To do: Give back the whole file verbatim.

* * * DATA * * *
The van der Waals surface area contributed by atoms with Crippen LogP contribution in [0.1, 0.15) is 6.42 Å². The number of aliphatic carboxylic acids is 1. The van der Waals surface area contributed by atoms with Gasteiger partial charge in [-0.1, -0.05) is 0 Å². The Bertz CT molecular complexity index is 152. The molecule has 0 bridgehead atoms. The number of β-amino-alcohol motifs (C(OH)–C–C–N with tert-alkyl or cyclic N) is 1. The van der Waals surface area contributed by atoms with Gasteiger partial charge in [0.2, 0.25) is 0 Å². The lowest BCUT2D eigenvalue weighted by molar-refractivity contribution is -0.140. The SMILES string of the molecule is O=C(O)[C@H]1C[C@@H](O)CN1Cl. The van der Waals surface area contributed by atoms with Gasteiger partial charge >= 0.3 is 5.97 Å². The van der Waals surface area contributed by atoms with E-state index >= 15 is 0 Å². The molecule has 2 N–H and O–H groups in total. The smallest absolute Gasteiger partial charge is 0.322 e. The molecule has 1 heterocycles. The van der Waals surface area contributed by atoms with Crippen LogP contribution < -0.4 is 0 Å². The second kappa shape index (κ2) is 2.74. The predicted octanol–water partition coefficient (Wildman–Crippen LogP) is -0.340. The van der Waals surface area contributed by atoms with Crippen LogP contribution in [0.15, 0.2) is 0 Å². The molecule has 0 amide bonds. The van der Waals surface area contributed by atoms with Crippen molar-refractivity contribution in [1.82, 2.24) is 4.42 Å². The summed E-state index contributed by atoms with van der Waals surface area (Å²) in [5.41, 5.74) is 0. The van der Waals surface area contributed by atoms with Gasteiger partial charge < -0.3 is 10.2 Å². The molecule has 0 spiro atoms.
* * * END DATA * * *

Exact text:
The van der Waals surface area contributed by atoms with Crippen LogP contribution in [0.1, 0.15) is 6.42 Å². The number of aliphatic carboxylic acids is 1. The van der Waals surface area contributed by atoms with Gasteiger partial charge in [-0.1, -0.05) is 0 Å². The Bertz CT molecular complexity index is 152. The molecule has 0 bridgehead atoms. The number of β-amino-alcohol motifs (C(OH)–C–C–N with tert-alkyl or cyclic N) is 1. The van der Waals surface area contributed by atoms with Gasteiger partial charge in [0.2, 0.25) is 0 Å². The lowest BCUT2D eigenvalue weighted by molar-refractivity contribution is -0.140. The SMILES string of the molecule is O=C(O)[C@H]1C[C@@H](O)CN1Cl. The van der Waals surface area contributed by atoms with Gasteiger partial charge >= 0.3 is 5.97 Å². The van der Waals surface area contributed by atoms with E-state index >= 15 is 0 Å². The molecule has 2 N–H and O–H groups in total. The smallest absolute Gasteiger partial charge is 0.322 e. The molecule has 1 heterocycles. The van der Waals surface area contributed by atoms with Crippen LogP contribution < -0.4 is 0 Å². The second kappa shape index (κ2) is 2.74. The predicted octanol–water partition coefficient (Wildman–Crippen LogP) is -0.340. The van der Waals surface area contributed by atoms with Crippen LogP contribution in [0.15, 0.2) is 0 Å². The molecule has 0 amide bonds. The van der Waals surface area contributed by atoms with Crippen molar-refractivity contribution in [1.82, 2.24) is 4.42 Å². The summed E-state index contributed by atoms with van der Waals surface area (Å²) in [5.41, 5.74) is 0. The van der Waals surface area contributed by atoms with Gasteiger partial charge < -0.3 is 10.2 Å². The molecule has 0 spiro atoms.